The major findings on brain arachidonic acid (AA, omega-6) and docosahexaenoic acid (DHA, omega-3) are:
- Ca. 5% of daily dietary AA and DHA are converted to make prostaglandins in the brain. Converted AA and DHA are rapidly replaced by serum AA and DHA.
- Brain DHA and AA metabolisms are independent.
- AA and DHA are rapidly circulated into phospholipids (R2 on the diagram) on the endoplasmic reticulum, move to the cytoplasmic membrane (see diagram, gray and white strands) removed by phospholipase A2 in synapses, converted to prostaglandins, leukotrienes, etc., or recycled to phospholipids. Enzymes that catalyze these reactions are usually different for DHA and for AA.
- Drugs used to treat bipolar disorder (lithium, carbamazepine, valproic acid, lamotrigine) lower AA conversion in rats, but do not affect DHA conversion.
- Experimentally induced brain inflammation or neurotoxicity increases AA conversion, but not DHA conversion to prostaglandins.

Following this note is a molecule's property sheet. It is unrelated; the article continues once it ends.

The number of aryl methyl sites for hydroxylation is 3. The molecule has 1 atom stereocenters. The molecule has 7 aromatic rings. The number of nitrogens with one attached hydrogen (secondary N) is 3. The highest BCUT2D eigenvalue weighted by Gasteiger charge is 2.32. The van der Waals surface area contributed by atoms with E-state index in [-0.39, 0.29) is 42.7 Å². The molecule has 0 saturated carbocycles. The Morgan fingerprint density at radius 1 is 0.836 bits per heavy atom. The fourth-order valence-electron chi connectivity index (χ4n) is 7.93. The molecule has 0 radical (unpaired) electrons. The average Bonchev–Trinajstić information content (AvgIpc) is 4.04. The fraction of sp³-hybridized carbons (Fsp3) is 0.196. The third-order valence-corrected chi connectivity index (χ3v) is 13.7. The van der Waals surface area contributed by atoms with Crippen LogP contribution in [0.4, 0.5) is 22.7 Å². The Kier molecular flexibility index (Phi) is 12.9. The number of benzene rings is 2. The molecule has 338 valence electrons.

- An omega-3 fatty acid deficient diet also increases AA, but not DHA conversion.
- More AA is converted in Alzheimer’s patients. This is consistent with increased inflammation and neurotoxicity in postmortem examinations.
- Mice that have been genetically manipulated to eliminate alpha-synuclein, a protein implicated in Parkinson’s disease, also show an increase in AA conversion and a decrease in DHA conversion.
Interpretation: Inflammation in the brain is separate from the rest of the body, but is the foundation of many brain disorders, including Alzheimer’s disease, bipolar disorder and Parkinson’s disease. In these disorders, arachidonic acid is rapidly converted into inflammatory prostaglandins and leukotrienes. Drugs that reduce symptoms, reduce AA conversion.
A diet rich in omega-3 DHA and reduced omega-6 arachidonic acid reduces the symptoms of these diseases -- an anti-inflammatory diet and lifestyle should be the first line of defense against brain/mental disorders.
Rapoport SI. 2008. Brain arachidonic and docosahexaenoic acid cascades are selectively altered by drugs, diet and disease. Prostaglandins Leukot Essent Fatty Acids. Oct 28. [Epub ahead of print]